An elderly gentleman that I know spent the night on the steps outside of the hospital because he was “too far gone.” The family begged for prayer, and we prayed — with all of our heart and soul and guts, we cried out to the One who gives life and breath. And from a medical perspective, I cannot know how he survived. I cannot know why he is recovering and will be going home to his family soon. 

And after you are done praying that this country and her people will survive another night, pray that the seeds planted in the burning ground of Delhi this past month will burst into an uncountable gospel harvest in the weeks, months, and years to come.

Catherine Parks

Catherine Parks writes and lives in Nashville, Tennessee, with her husband, two children, and a cute dog named Ollie. She's the author of Empowered and Strong, collections of biographies for middle-grade readers. You can find more of her writing at cathparks.com Read More

Article 12: The Future of AI

We affirm that AI will continue to be developed in ways that we cannot currently imagine or understand, including AI that will far surpass many human abilities. God alone has the power to create life, and no future advancements in AI will usurp Him as the Creator of life. The church has a unique role in proclaiming human dignity for all and calling for the humane use of AI in all aspects of society.

We deny that AI will make us more or less human, or that AI will ever obtain a coequal level of worth, dignity, or value to image-bearers. Future advancements in AI will not ultimately fulfill our longings for a perfect world. While we are not able to comprehend or know the future, we do not fear what is to come because we know that God is omniscient and that nothing we create will be able to thwart His redemptive plan for creation or to supplant humanity as His image-bearers.

Genesis 1; Isaiah 42:8; Romans 1:20-21; 5:2; Ephesians 1:4-6; 2 Timothy 1:7-9; Revelation 5:9-10

Article 11: Public Policy

We affirm that the fundamental purposes of government are to protect human beings from harm, punish those who do evil, uphold civil liberties, and to commend those who do good. The public has a role in shaping and crafting policies concerning the use of AI in society, and these decisions should not be left to those who develop these technologies or to governments to set norms.

We deny that AI should be used by governments, corporations, or any entity to infringe upon God-given human rights. AI, even in a highly advanced state, should never be delegated the governing authority that has been granted by an all-sovereign God to human beings alone.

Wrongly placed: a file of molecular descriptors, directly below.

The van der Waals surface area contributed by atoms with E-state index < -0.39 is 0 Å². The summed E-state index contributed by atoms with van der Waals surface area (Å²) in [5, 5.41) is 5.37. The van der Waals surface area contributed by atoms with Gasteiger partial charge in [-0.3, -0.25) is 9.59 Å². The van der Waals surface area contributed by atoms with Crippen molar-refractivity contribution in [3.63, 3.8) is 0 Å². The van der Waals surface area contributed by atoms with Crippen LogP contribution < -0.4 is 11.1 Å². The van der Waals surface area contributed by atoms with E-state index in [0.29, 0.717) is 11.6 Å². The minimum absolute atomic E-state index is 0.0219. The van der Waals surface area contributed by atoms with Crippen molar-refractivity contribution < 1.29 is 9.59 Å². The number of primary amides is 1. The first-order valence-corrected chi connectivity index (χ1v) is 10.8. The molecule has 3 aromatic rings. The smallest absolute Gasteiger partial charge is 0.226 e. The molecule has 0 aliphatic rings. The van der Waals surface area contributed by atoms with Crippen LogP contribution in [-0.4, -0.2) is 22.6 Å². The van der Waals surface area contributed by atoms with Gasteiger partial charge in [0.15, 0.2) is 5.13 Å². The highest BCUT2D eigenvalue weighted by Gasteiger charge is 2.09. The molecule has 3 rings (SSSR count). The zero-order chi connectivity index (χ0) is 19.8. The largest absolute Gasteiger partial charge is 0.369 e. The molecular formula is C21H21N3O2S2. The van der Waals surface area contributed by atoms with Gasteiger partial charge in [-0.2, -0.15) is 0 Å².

Romans 13:1-7; Acts 10:35; 1 Peter 2:13-14

Article 10: War

We affirm that the use of AI in warfare should be governed by love of neighbor and the principles of just war. The use of AI may mitigate the loss of human life, provide greater protection of non-combatants, and inform better policymaking. Any lethal action conducted or substantially enabled by AI must employ 5 human oversight or review. All defense-related AI applications, such as underlying data and decision-making processes, must be subject to continual review by legitimate authorities. When these systems are deployed, human agents bear full moral responsibility for any actions taken by the system.

We deny that human agency or moral culpability in war can be delegated to AI. No nation or group has the right to use AI to carry out genocide, terrorism, torture, or other war crimes.

Genesis 4:10; Isaiah 1:16-17; Psalm 37:28; Matthew 5:44; 22:37-39; Romans 13:4

Article 9: Security

We affirm that AI has legitimate applications in policing, intelligence, surveillance, investigation, and other uses supporting the government’s responsibility to respect human rights, to protect and preserve human life, and to pursue justice in a flourishing society.

We deny that AI should be employed for safety and security applications in ways that seek to dehumanize, depersonalize, or harm our fellow human beings. We condemn the use of AI to suppress free expression or other basic human rights granted by God to all human beings.

Romans 13:1-7; 1 Peter 2:13-14

Article 8: Data & Privacy

We affirm that privacy and personal property are intertwined individual rights and choices that should not be violated by governments, corporations, nation-states, and other groups, even in the pursuit of the common good. While God knows all things, it is neither wise nor obligatory to have every detail of one’s life open to society.

We deny the manipulative and coercive uses of data and AI in ways that are inconsistent with the love of God and love of neighbor. Data collection practices should conform to ethical guidelines that uphold the dignity of all people. We further deny that consent, even informed consent, although requisite, is the only necessary ethical standard for the collection, manipulation, or exploitation of personal data—individually or in the aggregate. AI should not be employed in ways that distort truth through the use of generative applications. Data should not be mishandled, misused, or abused for sinful purposes to reinforce bias, strengthen the powerful, or demean the weak.

Exodus 20:15, Psalm 147:5; Isaiah 40:13-14; Matthew 10:16 Galatians 6:2; Hebrews 4:12-13; 1 John 1:7 

Article 7: Work

We affirm that work is part of God’s plan for human beings participating in the cultivation and stewardship of creation. The divine pattern is one of labor and rest in healthy proportion to each other. Our view of work should not be confined to commercial activity; it must also include the many ways that human beings serve each other through their efforts. AI can be used in ways that aid our work or allow us to make fuller use of our gifts. The church has a Spirit-empowered responsibility to help care for those who lose jobs and to encourage individuals, communities, employers, and governments to find ways to invest in the development of human beings and continue making vocational contributions to our lives together.